SINGAPORE – Almost 1,800 website defacements were reported last year, but this is just the tip of the iceberg, said a newly-released report by the Cyber Security Agency of Singapore (CSA).
More malicious attacks such as the spread of ransomware was reported 19 times last year, up from two cases the year before, but CSA said these cases tend to be under reported.
For instance, cyber security software firm Trend Micro detected about 550 ransomware-related threats in Singapore each day.
Ransomware is malware often delivered via e-mail that infects unprotected computers in a network, and locks them down with a note demanding for ransom. The most notable example this year was WannaCry, which infected computers tied to some 500 Internet protocol addresses or Internet accounts in Singapore in May although Singapore escaped largely unscathed.
“Major cyber-attacks in the first half of 2017 continue to put everyone on alert. The WannaCry and NotPetya cyber-attacks led to disruptions in many services (globally),” said Mr David Koh, chief executive of CSA.
“Singapore is especially vulnerable due to its high Internet penetration rate,” according to the inaugural report, dubbed Singapore Cyber Landscape 2016, put up on CSA’s website on Thursday (Sept 14).
Individuals and small- and medium-sized enterprises accounted for most of the ransomware cases reported to CSA last year.
Overall, ransomware and the hacking of online accounts, among other crimes, committed under the Computer Misuse and Cybersecurity Act more than doubled to 691 cases last year from the year before.
In 2016, more than 2,500 phishing cases – where cybercriminals disguised as representatives from legitimate Singapore organisations, usually in e-mails – were also reported.
In these cases, the cyber criminals try to trick victims into revealing data such as e-banking usernames and passwords.
Websites belonging to the Ministry of Manpower and Immigration & Checkpoints Authority were spoofed last year, but bank websites topped the spoofed list.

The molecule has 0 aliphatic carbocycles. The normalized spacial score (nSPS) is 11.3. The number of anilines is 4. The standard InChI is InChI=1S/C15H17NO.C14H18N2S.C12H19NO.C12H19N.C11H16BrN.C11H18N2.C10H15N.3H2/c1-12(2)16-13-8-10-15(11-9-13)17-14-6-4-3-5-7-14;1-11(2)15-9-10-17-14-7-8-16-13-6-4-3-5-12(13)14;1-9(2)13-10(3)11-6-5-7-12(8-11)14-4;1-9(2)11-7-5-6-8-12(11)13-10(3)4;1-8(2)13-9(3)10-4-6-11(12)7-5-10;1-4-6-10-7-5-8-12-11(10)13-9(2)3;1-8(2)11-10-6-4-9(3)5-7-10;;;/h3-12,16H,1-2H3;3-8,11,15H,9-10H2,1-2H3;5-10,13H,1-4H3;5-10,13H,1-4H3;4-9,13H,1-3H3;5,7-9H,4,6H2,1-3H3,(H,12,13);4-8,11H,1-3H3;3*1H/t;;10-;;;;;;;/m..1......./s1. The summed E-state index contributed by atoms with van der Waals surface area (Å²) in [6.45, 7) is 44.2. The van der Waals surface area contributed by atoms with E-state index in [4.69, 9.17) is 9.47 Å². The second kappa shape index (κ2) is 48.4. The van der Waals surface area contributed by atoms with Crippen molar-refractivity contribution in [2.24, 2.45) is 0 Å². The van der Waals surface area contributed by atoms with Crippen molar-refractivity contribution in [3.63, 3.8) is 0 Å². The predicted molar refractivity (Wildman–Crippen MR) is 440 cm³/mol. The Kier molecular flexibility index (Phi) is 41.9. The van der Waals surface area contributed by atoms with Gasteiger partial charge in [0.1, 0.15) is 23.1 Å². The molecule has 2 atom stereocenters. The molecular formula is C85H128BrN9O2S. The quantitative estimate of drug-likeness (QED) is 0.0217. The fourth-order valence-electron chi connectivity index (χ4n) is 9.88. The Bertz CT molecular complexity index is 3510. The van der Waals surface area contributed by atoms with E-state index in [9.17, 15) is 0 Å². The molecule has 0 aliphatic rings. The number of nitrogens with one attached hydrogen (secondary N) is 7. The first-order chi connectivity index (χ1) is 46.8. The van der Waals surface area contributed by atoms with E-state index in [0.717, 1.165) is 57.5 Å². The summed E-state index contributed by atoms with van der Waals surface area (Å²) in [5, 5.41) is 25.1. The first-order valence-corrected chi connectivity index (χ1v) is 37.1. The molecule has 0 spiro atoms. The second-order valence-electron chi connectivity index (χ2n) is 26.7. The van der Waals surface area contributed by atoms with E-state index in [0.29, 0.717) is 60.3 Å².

CSA also highlighted the growing threat of advanced persistent threats (APTs), which are stealthy and continuous computer hacking processes to gain intelligence or steal information from another party.
For instance, late last year, CSA was alerted to an APT malware infection in a Government organisation.
The malware was found in an Internet-facing computer, which had not been used to process sensitive information.
CSA’s investigation showed it was the work of a state-sponsored hacker, which had not been known to be active in Asia. CSA did not identify the foreign Government behind this attack.
Investigations also concluded that data was not exfiltrated. Neither did the malware spread to other computers. Security software could not catch the malware as it was not known until then.
Attacks by hackers on National University of Singapore and Nanyang Technological University, discovered in April this year, were also aimed at stealing government and research data. NTU and NUS are involved in government-linked projects for the defence, foreign affairs and transport sectors.
CSA said the Singapore Government’s Internet Surfing Separation policy, fully implemented in May this year, “will go a significant way towards securing the Government’s network”.
Since May, all 143,000 public servants’ work computers have no Web surfing capabilities to plug potential leaks from work e-mail and shared documents amid heightened security threats. Public servants, however, can surf on dedicated Internet terminals supplied or on their personal mobile devices.
“In removing the link between the public officers’ computers from the Internet, it can disrupt the attackers’ cyber kill chain. Without a path out to the Internet, the attacker will not have remote access to the Government’s network, and will not be able to extract data as easily,” said CSA in the report.
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